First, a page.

I Have No Mouth and I Must Scream

Harlan Ellison
I Have No Mouth and I Must Scream Cover

I Have No Mouth & I Must Scream


I can't truly appreciate one of my favourite authors, Octavia E. Butler, without having read anything by her friend and mentor, Harlan Ellison, which is why I have included him on my Bucket List Worlds Without End reading challenge.

As you can tell by my four stars, I am not disappointed, but that does not necessarily mean that I enjoyed Ellison's work in its entirety. Similarly, I don't like the context of everything Butler writes, but gods do I love reading what spills from their incredible minds.

In Ted Sturgeon's introduction to this collection of short stories, he comments on the hallucinogenic nature of one particular tale, but notes that Ellison never partook of such stuff. A biochemist friend confirmed to Sturgeon that, due to a blood fraction that is chemically, almost identical to psilocybin (as found in 'magic mushrooms'), some people's brains may well "live out their lives, with a consciousness more aware, more comprehending, more--well, expanded--than the rest of us."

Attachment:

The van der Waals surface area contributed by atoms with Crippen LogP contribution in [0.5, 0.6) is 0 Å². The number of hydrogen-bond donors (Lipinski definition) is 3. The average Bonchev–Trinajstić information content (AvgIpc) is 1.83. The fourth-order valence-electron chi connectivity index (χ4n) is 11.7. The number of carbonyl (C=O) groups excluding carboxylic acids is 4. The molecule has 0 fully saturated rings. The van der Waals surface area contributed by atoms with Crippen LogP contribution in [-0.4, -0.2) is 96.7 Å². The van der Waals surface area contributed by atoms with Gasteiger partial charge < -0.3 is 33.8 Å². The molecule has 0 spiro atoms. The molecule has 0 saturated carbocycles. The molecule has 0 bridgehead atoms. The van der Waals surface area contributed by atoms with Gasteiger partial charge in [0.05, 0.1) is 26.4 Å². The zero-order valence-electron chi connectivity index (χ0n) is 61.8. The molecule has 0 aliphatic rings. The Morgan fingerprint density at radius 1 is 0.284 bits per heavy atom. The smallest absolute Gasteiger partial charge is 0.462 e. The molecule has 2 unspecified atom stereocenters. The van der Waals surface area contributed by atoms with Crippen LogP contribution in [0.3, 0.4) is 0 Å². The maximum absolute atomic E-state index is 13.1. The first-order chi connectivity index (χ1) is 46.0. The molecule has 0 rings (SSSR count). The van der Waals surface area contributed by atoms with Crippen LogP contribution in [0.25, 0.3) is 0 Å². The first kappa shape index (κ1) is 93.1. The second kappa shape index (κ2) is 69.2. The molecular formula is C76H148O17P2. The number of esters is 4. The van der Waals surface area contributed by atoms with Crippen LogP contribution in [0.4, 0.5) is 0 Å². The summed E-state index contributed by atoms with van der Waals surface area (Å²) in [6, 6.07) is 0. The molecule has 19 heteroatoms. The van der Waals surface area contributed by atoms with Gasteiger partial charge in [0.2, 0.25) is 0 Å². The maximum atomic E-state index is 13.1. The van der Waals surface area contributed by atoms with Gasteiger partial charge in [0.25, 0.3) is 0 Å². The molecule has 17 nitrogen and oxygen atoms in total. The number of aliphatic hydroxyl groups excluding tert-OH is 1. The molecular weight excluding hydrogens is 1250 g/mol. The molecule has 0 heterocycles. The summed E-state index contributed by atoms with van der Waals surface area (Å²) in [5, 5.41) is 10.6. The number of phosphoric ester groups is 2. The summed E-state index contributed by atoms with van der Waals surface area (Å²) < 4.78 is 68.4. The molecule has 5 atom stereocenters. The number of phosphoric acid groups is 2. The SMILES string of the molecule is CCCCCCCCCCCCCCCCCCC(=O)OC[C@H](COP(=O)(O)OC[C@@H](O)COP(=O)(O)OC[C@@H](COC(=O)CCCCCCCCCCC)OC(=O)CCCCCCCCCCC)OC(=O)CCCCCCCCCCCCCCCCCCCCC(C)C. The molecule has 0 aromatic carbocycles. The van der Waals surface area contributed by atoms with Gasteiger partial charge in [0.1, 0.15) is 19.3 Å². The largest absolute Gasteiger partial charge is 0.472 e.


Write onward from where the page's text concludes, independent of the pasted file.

I have always been fascinating by Butler's mind, and her willingness to write things well beyond the typical fare we are used to in the genre of speculative fiction. And I can see how Ellison influenced and encouraged that, in reading his work. The topics and settings are sometimes quite obscure and the characters don't follow any conventions that can easily be discerned. Women are, as seems to be typical of (male) writers of his time, not much more than two-dimensional, and I'm not overly fond of some of the things that happens to them. But there is a depth to the stories and the emotions he evokes. Such expansive and complete universes he builds within just a few thousand words.

And the style of his writing. Sturgeon comments that Harlan has learned and knows the necessary structures of writing, and can contain himself within them, but here, he has become "big enough, good enough--confident enough" to go well beyond. To "write it as it came, let it pour out as his inner needs demanded."

The results are truly spectacular, and something I think any aspiring writer should read. Again, you may not like the content, or even the form, but I would hope you could appreciate the uniqueness of the voice and the mind behind it.